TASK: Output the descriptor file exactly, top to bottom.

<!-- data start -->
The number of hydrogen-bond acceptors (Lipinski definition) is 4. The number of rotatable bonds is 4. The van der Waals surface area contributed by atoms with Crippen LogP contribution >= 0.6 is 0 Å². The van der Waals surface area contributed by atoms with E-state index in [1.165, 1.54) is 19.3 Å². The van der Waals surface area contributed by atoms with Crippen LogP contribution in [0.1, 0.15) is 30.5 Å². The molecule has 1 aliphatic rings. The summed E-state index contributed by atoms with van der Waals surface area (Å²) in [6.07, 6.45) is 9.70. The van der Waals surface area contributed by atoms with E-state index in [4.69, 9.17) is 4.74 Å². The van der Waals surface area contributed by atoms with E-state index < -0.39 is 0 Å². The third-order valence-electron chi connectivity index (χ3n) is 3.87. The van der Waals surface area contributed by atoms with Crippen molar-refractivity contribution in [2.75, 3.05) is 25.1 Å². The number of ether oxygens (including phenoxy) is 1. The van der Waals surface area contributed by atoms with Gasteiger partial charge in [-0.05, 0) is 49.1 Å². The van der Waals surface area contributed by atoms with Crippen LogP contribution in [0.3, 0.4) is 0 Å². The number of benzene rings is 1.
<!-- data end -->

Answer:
The number of hydrogen-bond acceptors (Lipinski definition) is 4. The number of rotatable bonds is 4. The van der Waals surface area contributed by atoms with Crippen LogP contribution >= 0.6 is 0 Å². The van der Waals surface area contributed by atoms with E-state index in [1.165, 1.54) is 19.3 Å². The van der Waals surface area contributed by atoms with Crippen LogP contribution in [0.1, 0.15) is 30.5 Å². The molecule has 1 aliphatic rings. The summed E-state index contributed by atoms with van der Waals surface area (Å²) in [6.07, 6.45) is 9.70. The van der Waals surface area contributed by atoms with E-state index in [4.69, 9.17) is 4.74 Å². The van der Waals surface area contributed by atoms with E-state index < -0.39 is 0 Å². The third-order valence-electron chi connectivity index (χ3n) is 3.87. The van der Waals surface area contributed by atoms with Crippen molar-refractivity contribution in [2.75, 3.05) is 25.1 Å². The number of ether oxygens (including phenoxy) is 1. The van der Waals surface area contributed by atoms with Gasteiger partial charge in [-0.05, 0) is 49.1 Å². The van der Waals surface area contributed by atoms with Crippen LogP contribution in [0.3, 0.4) is 0 Å². The number of benzene rings is 1.